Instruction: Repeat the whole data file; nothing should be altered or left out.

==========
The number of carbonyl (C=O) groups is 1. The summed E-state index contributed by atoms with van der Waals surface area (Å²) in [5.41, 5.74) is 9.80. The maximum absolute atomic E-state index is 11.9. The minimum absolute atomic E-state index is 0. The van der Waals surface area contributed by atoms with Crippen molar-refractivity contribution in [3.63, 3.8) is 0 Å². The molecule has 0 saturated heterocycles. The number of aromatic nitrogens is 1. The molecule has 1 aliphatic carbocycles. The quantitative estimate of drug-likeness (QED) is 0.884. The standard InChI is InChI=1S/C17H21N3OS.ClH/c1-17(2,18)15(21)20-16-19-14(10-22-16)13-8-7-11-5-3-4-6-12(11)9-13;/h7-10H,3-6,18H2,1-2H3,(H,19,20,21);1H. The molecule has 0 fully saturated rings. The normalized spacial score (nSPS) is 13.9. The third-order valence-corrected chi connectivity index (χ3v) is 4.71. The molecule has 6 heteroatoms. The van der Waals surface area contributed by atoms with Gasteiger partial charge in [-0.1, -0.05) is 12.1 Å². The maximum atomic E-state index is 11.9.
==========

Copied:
The number of carbonyl (C=O) groups is 1. The summed E-state index contributed by atoms with van der Waals surface area (Å²) in [5.41, 5.74) is 9.80. The maximum absolute atomic E-state index is 11.9. The minimum absolute atomic E-state index is 0. The van der Waals surface area contributed by atoms with Crippen molar-refractivity contribution in [3.63, 3.8) is 0 Å². The molecule has 0 saturated heterocycles. The number of aromatic nitrogens is 1. The molecule has 1 aliphatic carbocycles. The quantitative estimate of drug-likeness (QED) is 0.884. The standard InChI is InChI=1S/C17H21N3OS.ClH/c1-17(2,18)15(21)20-16-19-14(10-22-16)13-8-7-11-5-3-4-6-12(11)9-13;/h7-10H,3-6,18H2,1-2H3,(H,19,20,21);1H. The molecule has 0 fully saturated rings. The normalized spacial score (nSPS) is 13.9. The third-order valence-corrected chi connectivity index (χ3v) is 4.71. The molecule has 6 heteroatoms. The van der Waals surface area contributed by atoms with Gasteiger partial charge in [-0.1, -0.05) is 12.1 Å². The maximum atomic E-state index is 11.9.